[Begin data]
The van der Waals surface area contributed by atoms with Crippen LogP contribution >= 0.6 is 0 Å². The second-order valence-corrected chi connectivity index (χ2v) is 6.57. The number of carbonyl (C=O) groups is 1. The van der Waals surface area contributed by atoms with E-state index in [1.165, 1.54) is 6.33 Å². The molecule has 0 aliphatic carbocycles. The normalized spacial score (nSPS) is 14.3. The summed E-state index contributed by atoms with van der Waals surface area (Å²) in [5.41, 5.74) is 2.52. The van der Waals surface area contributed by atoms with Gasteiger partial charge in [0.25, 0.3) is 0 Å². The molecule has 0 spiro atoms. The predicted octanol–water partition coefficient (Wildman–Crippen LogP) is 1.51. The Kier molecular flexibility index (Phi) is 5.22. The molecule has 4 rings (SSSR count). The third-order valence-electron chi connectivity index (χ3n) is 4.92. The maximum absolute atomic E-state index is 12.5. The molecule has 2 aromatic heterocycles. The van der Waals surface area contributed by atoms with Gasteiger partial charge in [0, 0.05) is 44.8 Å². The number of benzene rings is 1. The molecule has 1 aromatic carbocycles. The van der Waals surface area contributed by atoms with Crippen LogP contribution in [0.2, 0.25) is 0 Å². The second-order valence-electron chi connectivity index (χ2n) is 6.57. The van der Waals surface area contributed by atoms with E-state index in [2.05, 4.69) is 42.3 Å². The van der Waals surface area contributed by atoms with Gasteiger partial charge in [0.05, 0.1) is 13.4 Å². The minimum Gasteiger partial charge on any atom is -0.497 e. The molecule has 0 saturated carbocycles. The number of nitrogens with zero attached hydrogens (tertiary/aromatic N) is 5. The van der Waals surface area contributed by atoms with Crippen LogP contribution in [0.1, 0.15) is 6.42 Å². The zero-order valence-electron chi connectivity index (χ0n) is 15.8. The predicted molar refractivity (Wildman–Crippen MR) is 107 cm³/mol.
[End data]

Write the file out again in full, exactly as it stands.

The van der Waals surface area contributed by atoms with Crippen LogP contribution >= 0.6 is 0 Å². The second-order valence-corrected chi connectivity index (χ2v) is 6.57. The number of carbonyl (C=O) groups is 1. The van der Waals surface area contributed by atoms with E-state index in [1.165, 1.54) is 6.33 Å². The molecule has 0 aliphatic carbocycles. The normalized spacial score (nSPS) is 14.3. The summed E-state index contributed by atoms with van der Waals surface area (Å²) in [5.41, 5.74) is 2.52. The van der Waals surface area contributed by atoms with Gasteiger partial charge in [0.25, 0.3) is 0 Å². The molecule has 0 spiro atoms. The predicted octanol–water partition coefficient (Wildman–Crippen LogP) is 1.51. The Kier molecular flexibility index (Phi) is 5.22. The molecule has 4 rings (SSSR count). The third-order valence-electron chi connectivity index (χ3n) is 4.92. The maximum absolute atomic E-state index is 12.5. The molecule has 2 aromatic heterocycles. The van der Waals surface area contributed by atoms with Gasteiger partial charge in [0, 0.05) is 44.8 Å². The number of benzene rings is 1. The molecule has 1 aromatic carbocycles. The van der Waals surface area contributed by atoms with Crippen LogP contribution in [0.2, 0.25) is 0 Å². The second-order valence-electron chi connectivity index (χ2n) is 6.57. The van der Waals surface area contributed by atoms with E-state index in [2.05, 4.69) is 42.3 Å². The van der Waals surface area contributed by atoms with Gasteiger partial charge in [0.05, 0.1) is 13.4 Å². The minimum Gasteiger partial charge on any atom is -0.497 e. The molecule has 0 saturated carbocycles. The number of nitrogens with zero attached hydrogens (tertiary/aromatic N) is 5. The van der Waals surface area contributed by atoms with Crippen LogP contribution in [0.1, 0.15) is 6.42 Å². The zero-order valence-electron chi connectivity index (χ0n) is 15.8. The predicted molar refractivity (Wildman–Crippen MR) is 107 cm³/mol.